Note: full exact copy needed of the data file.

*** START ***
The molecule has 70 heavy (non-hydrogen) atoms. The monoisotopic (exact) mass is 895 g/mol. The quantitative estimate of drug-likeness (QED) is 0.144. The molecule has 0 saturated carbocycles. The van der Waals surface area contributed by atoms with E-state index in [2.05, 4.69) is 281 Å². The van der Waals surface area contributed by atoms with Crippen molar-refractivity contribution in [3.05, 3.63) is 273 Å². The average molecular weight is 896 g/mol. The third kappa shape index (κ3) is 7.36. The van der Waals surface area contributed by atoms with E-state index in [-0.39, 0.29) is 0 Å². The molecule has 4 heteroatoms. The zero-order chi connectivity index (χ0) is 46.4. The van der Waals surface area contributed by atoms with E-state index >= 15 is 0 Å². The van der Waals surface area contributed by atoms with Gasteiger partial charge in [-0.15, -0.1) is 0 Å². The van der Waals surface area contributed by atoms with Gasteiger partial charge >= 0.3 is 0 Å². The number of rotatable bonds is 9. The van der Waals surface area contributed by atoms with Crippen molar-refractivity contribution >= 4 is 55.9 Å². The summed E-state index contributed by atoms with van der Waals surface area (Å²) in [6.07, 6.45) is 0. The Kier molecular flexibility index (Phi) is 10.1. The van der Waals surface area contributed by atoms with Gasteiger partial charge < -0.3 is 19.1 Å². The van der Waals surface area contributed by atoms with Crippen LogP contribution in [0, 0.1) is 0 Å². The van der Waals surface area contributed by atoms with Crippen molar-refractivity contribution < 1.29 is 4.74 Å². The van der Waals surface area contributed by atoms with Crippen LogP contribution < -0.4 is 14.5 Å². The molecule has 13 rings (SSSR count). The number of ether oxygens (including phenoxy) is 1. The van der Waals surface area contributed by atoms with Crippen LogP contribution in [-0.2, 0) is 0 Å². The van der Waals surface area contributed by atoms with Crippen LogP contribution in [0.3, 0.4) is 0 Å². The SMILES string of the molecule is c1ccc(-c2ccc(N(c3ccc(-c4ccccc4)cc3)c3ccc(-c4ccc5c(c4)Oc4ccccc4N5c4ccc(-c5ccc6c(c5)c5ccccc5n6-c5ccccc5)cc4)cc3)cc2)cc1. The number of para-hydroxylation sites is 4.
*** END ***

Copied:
The molecule has 70 heavy (non-hydrogen) atoms. The monoisotopic (exact) mass is 895 g/mol. The quantitative estimate of drug-likeness (QED) is 0.144. The molecule has 0 saturated carbocycles. The van der Waals surface area contributed by atoms with E-state index in [2.05, 4.69) is 281 Å². The van der Waals surface area contributed by atoms with Crippen molar-refractivity contribution in [3.05, 3.63) is 273 Å². The average molecular weight is 896 g/mol. The third kappa shape index (κ3) is 7.36. The van der Waals surface area contributed by atoms with E-state index in [-0.39, 0.29) is 0 Å². The molecule has 4 heteroatoms. The zero-order chi connectivity index (χ0) is 46.4. The van der Waals surface area contributed by atoms with E-state index >= 15 is 0 Å². The van der Waals surface area contributed by atoms with Gasteiger partial charge in [-0.15, -0.1) is 0 Å². The van der Waals surface area contributed by atoms with Gasteiger partial charge >= 0.3 is 0 Å². The number of rotatable bonds is 9. The van der Waals surface area contributed by atoms with Crippen molar-refractivity contribution >= 4 is 55.9 Å². The summed E-state index contributed by atoms with van der Waals surface area (Å²) in [6.07, 6.45) is 0. The Kier molecular flexibility index (Phi) is 10.1. The van der Waals surface area contributed by atoms with Gasteiger partial charge < -0.3 is 19.1 Å². The van der Waals surface area contributed by atoms with Crippen LogP contribution in [0, 0.1) is 0 Å². The van der Waals surface area contributed by atoms with Crippen molar-refractivity contribution < 1.29 is 4.74 Å². The van der Waals surface area contributed by atoms with Crippen LogP contribution < -0.4 is 14.5 Å². The molecule has 13 rings (SSSR count). The number of ether oxygens (including phenoxy) is 1. The van der Waals surface area contributed by atoms with Crippen LogP contribution in [-0.2, 0) is 0 Å². The van der Waals surface area contributed by atoms with Crippen LogP contribution in [0.3, 0.4) is 0 Å². The SMILES string of the molecule is c1ccc(-c2ccc(N(c3ccc(-c4ccccc4)cc3)c3ccc(-c4ccc5c(c4)Oc4ccccc4N5c4ccc(-c5ccc6c(c5)c5ccccc5n6-c5ccccc5)cc4)cc3)cc2)cc1. The number of para-hydroxylation sites is 4.